Sunday, February 17, 2013

Looking Skyward

Author's note: The following was done with the assistance of many people, most notably the good folks at PolitiScoop.

The story of Skyward, an information technology company that sells software programming to school districts around the country, is a long and convoluted one.  It is made even more so due to the machinations and lack of transparency which are hallmarks of Scott Walker and his administration.

Currently, the each school district contracts with the vendor that they feel offers the best deal.  Currently, Skyward has contracts with more than half of the 425 public school districts in the state.

Back in September 2011, Scott Walker decided that he was going to forgo the free market system that Teapublicans like him usually hold so near and dear to their hearts.  Instead of having each school district do what was best for them, he thought he'd force all 425 of them to go with the same vendor, which, of course, he would pick out.

Even then, as Tom Still of the Milwaukee Journal Sentinel pointed out, Skyward would be the likely choice:
At first glance, Skyward would appear to be a logical candidate. It already provides student information systems to more than half of Wisconsin's 425 public school districts, as well as 1,442 school districts in 18 states and five countries. In fact, Skyward is one of the largest providers in Texas and has most of the school software business in Washington. King proudly notes a 98% retention rate for school districts that use Skyward's software, and adds that customer feedback shows it's easy to learn and use.
Cliff King, CEO of Skyward, offered a more logical solution:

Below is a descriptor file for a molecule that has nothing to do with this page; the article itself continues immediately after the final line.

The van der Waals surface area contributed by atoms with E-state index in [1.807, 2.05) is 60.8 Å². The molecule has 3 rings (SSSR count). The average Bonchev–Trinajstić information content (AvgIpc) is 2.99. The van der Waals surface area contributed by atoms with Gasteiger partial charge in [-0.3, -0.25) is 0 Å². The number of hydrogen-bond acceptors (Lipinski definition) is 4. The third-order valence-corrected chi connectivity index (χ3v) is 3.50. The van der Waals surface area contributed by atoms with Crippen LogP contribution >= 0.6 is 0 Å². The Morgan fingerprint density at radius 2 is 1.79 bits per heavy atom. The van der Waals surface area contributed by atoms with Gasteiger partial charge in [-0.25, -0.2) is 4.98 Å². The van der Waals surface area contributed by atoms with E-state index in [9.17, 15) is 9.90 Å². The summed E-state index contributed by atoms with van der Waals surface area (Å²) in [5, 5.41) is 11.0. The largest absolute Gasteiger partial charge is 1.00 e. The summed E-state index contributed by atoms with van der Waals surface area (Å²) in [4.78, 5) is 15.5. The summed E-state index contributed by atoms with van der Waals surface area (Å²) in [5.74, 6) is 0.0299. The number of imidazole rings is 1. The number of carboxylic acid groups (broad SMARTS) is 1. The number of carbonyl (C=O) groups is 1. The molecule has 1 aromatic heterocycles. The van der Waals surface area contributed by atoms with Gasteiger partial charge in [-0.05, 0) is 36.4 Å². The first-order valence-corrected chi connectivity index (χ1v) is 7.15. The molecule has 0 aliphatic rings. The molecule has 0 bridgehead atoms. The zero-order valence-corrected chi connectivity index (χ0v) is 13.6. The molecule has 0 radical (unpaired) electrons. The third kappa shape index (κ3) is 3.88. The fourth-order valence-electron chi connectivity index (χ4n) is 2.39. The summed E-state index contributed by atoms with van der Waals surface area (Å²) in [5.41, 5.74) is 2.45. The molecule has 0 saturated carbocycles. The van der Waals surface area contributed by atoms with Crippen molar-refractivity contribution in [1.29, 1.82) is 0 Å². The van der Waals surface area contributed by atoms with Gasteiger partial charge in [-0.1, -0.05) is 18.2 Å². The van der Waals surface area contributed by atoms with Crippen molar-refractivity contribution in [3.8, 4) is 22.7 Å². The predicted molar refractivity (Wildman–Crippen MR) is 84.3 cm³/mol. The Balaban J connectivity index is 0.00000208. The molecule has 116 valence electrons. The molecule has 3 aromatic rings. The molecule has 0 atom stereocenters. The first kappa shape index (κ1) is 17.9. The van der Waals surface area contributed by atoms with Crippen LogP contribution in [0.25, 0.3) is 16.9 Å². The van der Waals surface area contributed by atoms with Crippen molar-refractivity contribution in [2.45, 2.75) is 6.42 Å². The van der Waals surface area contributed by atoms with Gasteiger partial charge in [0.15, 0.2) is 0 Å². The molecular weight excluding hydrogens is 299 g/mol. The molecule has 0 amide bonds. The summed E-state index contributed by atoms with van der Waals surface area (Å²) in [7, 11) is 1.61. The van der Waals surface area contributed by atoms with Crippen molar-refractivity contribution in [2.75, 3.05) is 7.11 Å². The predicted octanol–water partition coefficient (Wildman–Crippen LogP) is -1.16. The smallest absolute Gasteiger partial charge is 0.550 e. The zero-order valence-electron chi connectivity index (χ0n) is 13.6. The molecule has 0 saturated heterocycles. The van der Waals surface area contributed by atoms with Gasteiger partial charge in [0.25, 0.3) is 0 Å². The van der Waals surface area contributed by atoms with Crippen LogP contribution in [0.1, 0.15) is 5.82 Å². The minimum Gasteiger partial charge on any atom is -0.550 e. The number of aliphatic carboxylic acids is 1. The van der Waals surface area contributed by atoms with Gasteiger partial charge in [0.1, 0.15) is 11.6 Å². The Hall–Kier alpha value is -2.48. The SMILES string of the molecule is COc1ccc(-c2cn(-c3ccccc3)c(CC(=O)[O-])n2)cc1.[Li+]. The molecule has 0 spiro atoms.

King said his company's track record means he's not afraid to compete for the job of coordinating statewide student data, but he questions why Wisconsin would hire one manager instead of multiple firms to manage the same platform. That's how it is done in many other states, he said, which use "preferred" providers rather than a sole provider.

"Unlike the Wisconsin proposal, states such as Texas and Washington use a multivendor system for their (student information) plan to allow for competition and avoid increased costs, training time and aggravation of forcing schools to give up systems that have been successfully working for them," King said.
As an added bonus, Skyward, which is based in Stevens Point, would keep all 275 jobs here and would likely add 600 over the next 10 years. That is something this job-starved state should be fighting for.

Kin had warned that the current and future jobs would be moved out of state if they didn't get the contract. They just couldn't stay in a state that didn't want their business.

Things got more complicated in the summer of 2012, when it was discovered that Walker's WEDC (Walker's Economy-Destroying Cronies) had actually offered Skyward a tax break even as they were bidding for this winner-take-all contract: